Wind turbine plans rejected by villagers
Campaigners have welcomed a parish poll’s rejection of plans to build a wind turbine in the heart of a scenic Broadland village.
More than 430 parishioners in Hickling, near Stalham, voted last night whether they wanted an 80ft turbine built as part of an �800,000 scheme for a new village hall.
The referendum was held at the Methodist Chapel Hall in response to the demands of a special parish meeting attended by 160 villagers last month.
At a 9pm count last night, following a 52pc voter turnout, the poll recorded 247 against the turbine and 186 for it.
The poll carries no legal weight but the parish council chairman Viv Tallowin pledged to consider the result before going ahead with any planning application for the turbine.
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The council wants to incorporate the turbine in its plans as a way of generating about �6,500 a year to offset the cost of heating and lighting the hall.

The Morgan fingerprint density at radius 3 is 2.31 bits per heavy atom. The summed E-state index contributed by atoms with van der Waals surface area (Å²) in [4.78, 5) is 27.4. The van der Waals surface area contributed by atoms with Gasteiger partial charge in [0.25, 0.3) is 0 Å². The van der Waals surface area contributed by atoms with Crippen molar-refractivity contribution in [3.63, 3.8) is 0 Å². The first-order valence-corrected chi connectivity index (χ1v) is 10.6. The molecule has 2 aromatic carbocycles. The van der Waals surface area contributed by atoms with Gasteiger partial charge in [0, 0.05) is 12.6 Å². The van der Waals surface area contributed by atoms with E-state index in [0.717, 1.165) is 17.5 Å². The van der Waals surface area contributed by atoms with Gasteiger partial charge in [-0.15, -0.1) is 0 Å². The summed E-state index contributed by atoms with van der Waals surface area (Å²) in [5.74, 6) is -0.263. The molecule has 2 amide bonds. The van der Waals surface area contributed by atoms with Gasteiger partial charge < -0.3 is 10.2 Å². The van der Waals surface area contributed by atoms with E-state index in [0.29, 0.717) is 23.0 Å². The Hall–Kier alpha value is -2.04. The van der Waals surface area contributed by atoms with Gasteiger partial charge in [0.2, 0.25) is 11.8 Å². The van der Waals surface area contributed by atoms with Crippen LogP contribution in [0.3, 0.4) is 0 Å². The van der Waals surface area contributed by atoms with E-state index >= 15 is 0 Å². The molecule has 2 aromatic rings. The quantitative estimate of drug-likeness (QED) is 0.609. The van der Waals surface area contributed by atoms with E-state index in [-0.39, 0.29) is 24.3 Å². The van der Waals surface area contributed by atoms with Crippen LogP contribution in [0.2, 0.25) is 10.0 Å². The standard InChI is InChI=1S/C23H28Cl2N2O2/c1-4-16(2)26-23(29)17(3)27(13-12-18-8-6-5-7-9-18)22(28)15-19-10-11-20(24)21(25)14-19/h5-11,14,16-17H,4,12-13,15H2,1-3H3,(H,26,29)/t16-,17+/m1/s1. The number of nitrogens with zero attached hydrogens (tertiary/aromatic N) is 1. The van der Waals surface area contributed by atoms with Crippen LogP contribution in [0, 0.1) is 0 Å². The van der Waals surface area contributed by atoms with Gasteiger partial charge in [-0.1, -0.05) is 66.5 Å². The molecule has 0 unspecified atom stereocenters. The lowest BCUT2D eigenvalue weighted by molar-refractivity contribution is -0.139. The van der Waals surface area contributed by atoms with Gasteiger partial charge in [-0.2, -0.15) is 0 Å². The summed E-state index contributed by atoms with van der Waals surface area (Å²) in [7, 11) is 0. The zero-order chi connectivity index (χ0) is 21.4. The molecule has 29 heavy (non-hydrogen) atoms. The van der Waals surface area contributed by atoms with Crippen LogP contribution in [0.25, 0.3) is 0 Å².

However, Simon Lambard, who has helped orchestrate opposition with his wife Angela, said: “There has been real concern over this in the village. The biggest worry is that the turbine would be only 100m from the Hickling Broad site of special scientific interest.
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“Hickling is one of the few unspoiled villages, and would approval for one turbine have led to more?”
The decision also came as a relief to Gwen Gray, 88, a resident in Mallard Way, who said she had been “horrified at the thought of looking out on an ugly wind turbine every single day”.
To reinforce its case, the council had held a two-day seminar at the weekend, inviting villagers “to come and discuss the facts about the turbine”.
And in a flyer sent to homes, a council spokesman said: “Any turbine of any size causes some visual intrusion. We have taken a balanced view that the level of intrusion to our whole community is outweighed by the community benefits the turbine would bring.”
The flyer answered fears there would be an impact on house prices, wildlife or television reception.